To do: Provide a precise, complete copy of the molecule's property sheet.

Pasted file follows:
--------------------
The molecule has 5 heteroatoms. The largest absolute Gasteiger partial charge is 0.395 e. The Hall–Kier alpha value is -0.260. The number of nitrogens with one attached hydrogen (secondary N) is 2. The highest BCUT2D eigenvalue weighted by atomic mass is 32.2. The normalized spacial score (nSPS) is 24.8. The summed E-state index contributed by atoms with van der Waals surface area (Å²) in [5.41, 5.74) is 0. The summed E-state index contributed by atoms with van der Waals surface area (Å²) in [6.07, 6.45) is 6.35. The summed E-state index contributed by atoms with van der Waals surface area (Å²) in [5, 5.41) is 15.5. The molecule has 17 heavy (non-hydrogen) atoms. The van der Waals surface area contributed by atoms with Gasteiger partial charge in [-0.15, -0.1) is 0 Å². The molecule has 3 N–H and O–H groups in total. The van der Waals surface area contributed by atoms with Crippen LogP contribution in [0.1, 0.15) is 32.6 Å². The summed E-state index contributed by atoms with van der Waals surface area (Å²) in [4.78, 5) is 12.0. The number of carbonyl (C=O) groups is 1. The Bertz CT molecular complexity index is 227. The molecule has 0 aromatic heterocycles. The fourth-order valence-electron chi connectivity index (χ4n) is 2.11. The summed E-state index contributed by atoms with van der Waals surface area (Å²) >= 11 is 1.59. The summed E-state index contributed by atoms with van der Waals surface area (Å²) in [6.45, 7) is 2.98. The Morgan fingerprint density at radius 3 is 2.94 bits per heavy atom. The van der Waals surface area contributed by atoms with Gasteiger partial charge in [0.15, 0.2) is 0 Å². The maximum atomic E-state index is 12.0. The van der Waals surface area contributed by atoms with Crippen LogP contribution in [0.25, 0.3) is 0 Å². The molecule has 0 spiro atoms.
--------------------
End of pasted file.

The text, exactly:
The molecule has 5 heteroatoms. The largest absolute Gasteiger partial charge is 0.395 e. The Hall–Kier alpha value is -0.260. The number of nitrogens with one attached hydrogen (secondary N) is 2. The highest BCUT2D eigenvalue weighted by atomic mass is 32.2. The normalized spacial score (nSPS) is 24.8. The summed E-state index contributed by atoms with van der Waals surface area (Å²) in [5.41, 5.74) is 0. The summed E-state index contributed by atoms with van der Waals surface area (Å²) in [6.07, 6.45) is 6.35. The summed E-state index contributed by atoms with van der Waals surface area (Å²) in [5, 5.41) is 15.5. The molecule has 17 heavy (non-hydrogen) atoms. The van der Waals surface area contributed by atoms with Gasteiger partial charge in [-0.15, -0.1) is 0 Å². The molecule has 3 N–H and O–H groups in total. The van der Waals surface area contributed by atoms with Crippen LogP contribution in [0.1, 0.15) is 32.6 Å². The summed E-state index contributed by atoms with van der Waals surface area (Å²) in [4.78, 5) is 12.0. The number of carbonyl (C=O) groups is 1. The Bertz CT molecular complexity index is 227. The molecule has 0 aromatic heterocycles. The fourth-order valence-electron chi connectivity index (χ4n) is 2.11. The summed E-state index contributed by atoms with van der Waals surface area (Å²) >= 11 is 1.59. The summed E-state index contributed by atoms with van der Waals surface area (Å²) in [6.45, 7) is 2.98. The Morgan fingerprint density at radius 3 is 2.94 bits per heavy atom. The van der Waals surface area contributed by atoms with Gasteiger partial charge in [0.15, 0.2) is 0 Å². The maximum atomic E-state index is 12.0. The van der Waals surface area contributed by atoms with Crippen LogP contribution in [0.25, 0.3) is 0 Å². The molecule has 0 spiro atoms.